Wheels

A perennial problem for me is going to be supplies of small diameter P4 wheels. Gibson and Ultrascale only go down to around 11mm diameter, which is too large for many project ideas. Ultrascale do the ‘Model Rail’ Sentinel conversion wheels at 10mm diameter with 1.5mm stub axles, which probably have potential for other things. For 6 and 7mm diameter wheels, then Farish N gauge wheels seem a reasonable compromise. I have convinced myself that I can adapt these relatively easily to run on P4 track. Unfortunately, quite a lot of railcars I have looked at require 8 or 9mm wheels. I managed to find a small supply of Romford OO gauge 7 and 9mm wheels, which may be adaptable, but that still leaves the 8mm diameter slot vacant.

In this case, I am playing it safe. I am going to try Ultrascale 2ft 9in (11mm) disc wheels, which just about do for this one.

Other Choices for Railcars

Now that the Nucast Sentinel railcar kit is back on the market, I do have at least one other kit option to go for. More of that in due course, as straightforward construction of the kit (as designed) wouldn’t really be my style. A bus conversion, Irish style, would also be an interesting idea, but relies on finding a good body for a believable rail conversion.

Otherwise, it is pretty much scratch building from bare metal or plastic, which is hardly a quick win. I have found a few really interesting vehicles I would like to model, but they will probably have to wait until the layout has progressed a long way and I have far more time on my hands for stock building.

If there is anything I have missed, or other ideas that you can come up with, please do comment.

David Knight
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Re: Going For Bussed - Neversay Railbuses and Railcars

Postby David Knight » Sat Oct 22, 2016 3:02 pm

There is some interesting material on micro motors on the CLAG website http://www.clag.org.uk. I also seem to remember someone writing about putting a motor in a very small maintenance trolley (something starting with a W ?) if that is of any help. Sounds like an interesting project.

Cheers,

David

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Mark Tatlow
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Re: Going For Bussed - Neversay Railbuses and Railcars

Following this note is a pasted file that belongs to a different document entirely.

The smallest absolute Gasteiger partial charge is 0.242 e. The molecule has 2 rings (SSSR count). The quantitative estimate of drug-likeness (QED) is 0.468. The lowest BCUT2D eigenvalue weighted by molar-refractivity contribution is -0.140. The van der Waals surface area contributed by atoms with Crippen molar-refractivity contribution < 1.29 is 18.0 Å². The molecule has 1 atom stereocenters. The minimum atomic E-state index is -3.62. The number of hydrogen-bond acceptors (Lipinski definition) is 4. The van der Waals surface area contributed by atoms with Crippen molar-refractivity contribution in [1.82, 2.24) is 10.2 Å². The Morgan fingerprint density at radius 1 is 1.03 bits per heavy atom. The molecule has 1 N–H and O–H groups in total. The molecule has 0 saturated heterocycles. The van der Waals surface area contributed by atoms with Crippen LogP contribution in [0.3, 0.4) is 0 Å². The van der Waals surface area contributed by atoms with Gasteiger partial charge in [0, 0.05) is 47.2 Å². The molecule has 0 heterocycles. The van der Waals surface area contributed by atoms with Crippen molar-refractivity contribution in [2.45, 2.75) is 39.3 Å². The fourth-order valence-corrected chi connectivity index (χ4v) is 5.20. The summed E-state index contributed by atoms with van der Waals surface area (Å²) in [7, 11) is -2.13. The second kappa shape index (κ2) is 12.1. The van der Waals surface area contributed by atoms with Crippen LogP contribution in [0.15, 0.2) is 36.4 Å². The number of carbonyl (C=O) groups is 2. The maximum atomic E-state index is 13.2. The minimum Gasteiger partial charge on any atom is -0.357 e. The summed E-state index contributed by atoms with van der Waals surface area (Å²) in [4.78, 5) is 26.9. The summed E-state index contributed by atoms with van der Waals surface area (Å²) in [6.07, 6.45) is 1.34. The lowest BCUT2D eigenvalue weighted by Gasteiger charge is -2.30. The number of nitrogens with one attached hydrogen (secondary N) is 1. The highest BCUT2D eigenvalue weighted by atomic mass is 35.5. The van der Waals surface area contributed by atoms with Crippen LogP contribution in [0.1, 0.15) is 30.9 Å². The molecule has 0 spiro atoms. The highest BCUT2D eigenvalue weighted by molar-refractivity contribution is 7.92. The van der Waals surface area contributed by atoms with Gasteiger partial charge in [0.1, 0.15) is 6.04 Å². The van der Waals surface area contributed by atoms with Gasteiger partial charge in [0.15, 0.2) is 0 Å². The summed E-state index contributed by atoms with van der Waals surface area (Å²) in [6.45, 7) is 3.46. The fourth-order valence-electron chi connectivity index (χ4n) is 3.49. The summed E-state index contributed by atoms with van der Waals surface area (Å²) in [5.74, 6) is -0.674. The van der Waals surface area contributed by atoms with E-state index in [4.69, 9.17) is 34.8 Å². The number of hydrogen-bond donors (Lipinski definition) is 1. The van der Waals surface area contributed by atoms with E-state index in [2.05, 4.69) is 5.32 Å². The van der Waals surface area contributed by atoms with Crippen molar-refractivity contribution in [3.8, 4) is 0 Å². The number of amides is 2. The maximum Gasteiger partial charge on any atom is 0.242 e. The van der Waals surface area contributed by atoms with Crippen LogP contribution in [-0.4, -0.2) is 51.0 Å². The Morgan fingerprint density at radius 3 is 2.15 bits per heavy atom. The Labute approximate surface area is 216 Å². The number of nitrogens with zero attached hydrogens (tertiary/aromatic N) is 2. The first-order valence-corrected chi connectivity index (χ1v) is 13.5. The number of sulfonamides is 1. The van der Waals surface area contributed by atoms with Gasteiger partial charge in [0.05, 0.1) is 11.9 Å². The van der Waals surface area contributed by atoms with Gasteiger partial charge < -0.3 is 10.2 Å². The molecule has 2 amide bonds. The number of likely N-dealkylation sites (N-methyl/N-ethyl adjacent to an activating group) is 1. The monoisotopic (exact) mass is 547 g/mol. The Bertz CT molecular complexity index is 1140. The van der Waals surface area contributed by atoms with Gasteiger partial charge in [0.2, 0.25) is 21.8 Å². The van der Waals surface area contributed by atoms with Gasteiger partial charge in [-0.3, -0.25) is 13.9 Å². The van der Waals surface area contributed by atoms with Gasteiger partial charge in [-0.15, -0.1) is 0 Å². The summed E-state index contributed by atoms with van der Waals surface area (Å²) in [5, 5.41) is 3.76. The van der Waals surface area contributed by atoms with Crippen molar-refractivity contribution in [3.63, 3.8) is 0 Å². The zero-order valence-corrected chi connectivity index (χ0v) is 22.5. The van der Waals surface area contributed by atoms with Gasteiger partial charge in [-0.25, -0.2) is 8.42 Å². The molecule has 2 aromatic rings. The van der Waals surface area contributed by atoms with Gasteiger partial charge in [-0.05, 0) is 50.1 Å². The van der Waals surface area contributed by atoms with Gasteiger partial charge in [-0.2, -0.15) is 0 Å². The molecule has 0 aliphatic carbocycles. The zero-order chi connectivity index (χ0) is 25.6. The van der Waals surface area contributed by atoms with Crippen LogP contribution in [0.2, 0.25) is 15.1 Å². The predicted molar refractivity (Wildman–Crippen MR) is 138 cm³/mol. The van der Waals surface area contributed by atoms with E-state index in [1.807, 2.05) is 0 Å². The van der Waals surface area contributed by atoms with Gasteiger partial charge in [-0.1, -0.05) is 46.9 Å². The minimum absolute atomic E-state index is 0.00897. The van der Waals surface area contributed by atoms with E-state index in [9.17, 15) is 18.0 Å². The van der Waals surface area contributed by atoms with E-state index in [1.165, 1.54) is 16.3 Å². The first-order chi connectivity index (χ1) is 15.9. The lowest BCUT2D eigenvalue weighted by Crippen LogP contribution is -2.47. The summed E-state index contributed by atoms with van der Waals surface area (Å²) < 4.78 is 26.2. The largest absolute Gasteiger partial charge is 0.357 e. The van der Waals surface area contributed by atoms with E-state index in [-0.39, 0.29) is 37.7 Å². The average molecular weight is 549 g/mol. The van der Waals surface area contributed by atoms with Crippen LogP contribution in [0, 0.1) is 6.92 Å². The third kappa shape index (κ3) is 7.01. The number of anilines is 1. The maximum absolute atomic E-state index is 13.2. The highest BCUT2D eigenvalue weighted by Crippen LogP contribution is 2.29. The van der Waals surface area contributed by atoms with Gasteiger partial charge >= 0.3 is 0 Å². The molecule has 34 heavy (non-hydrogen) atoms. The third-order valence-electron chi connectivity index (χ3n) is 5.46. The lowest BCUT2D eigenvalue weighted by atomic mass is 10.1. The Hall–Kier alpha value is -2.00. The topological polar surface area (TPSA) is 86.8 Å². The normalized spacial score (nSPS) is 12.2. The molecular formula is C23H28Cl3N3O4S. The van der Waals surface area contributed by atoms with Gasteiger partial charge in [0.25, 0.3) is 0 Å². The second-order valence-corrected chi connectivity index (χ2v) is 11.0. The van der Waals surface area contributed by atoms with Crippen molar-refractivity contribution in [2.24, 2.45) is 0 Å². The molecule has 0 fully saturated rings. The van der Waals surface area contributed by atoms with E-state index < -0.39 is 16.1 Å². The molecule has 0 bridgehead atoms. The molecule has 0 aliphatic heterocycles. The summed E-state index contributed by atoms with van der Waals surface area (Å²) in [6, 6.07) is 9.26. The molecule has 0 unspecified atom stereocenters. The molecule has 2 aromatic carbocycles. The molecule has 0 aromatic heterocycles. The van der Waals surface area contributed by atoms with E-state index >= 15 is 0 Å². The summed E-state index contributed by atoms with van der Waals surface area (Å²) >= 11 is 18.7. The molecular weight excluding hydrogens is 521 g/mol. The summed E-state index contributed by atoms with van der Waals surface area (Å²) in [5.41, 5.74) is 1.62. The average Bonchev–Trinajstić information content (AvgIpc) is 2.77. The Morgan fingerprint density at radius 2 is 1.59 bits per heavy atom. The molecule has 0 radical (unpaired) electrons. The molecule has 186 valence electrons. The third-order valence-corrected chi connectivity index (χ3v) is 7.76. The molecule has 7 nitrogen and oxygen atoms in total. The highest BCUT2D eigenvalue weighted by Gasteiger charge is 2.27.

Postby Mark Tatlow » Sat Oct 22, 2016 3:58 pm

I would chat to Robin Gay, who is the builder and owner of Rolvenden.

He has managed the same railcars. Not sure when his layout is next out, but it is a regular on the circuit so will be out soon!
Mark Tatlow

Andrew Ullyott
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Re: Going For Bussed - Neversay Railbuses and Railcars

Postby Andrew Ullyott » Sat Oct 22, 2016 5:32 pm

Have a chat to Branchlines. They do 8mm wheels from memory. As they all use 2mm axles, you might need to look at open spoked wheels and fill them with Milliput. Branchlines also a do very nice little gear box meant for trams. It's a 17:1 worm with a 2:1 second stage. I have one in my scratchbuilt small Drewry WC&PR railcar.

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Re: Going For Bussed - Neversay Railbuses and Railcars

Postby Armchair Modeller » Tue Oct 25, 2016 9:13 am

Many thanks for the helpful suggestions :thumb

Having looked more closely at my Lo-rider kit, there would be little left but the gear trains by the time I had finished trimming it down. This would be a bit of a waste. I may therefore buy in some components and scratchbuild a minimalist power 'bogie' instead. Being a member of the 2mm Scale Association means that I have access to their range of gears etc.

I wasn't aware that Branchlines can supply small diameter wheels. I will definitely follow that lead up with great enthusiasm. Manufacturers of railcars like Drewry, Wickham and Walker were very keen on building vehicles with very tiny wheels. It would really open up the potential range of railbuses and railcars that could be modelled and give my layout the kind of unique character I am looking for.

Here's a fairly extreme example....

73191726943435b5960584cc7a75f7ba.jpg
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Armchair Modeller
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Re: Going For Bussed - Neversay Railbuses and Railcars

Postby Armchair Modeller » Tue Oct 25, 2016 7:38 pm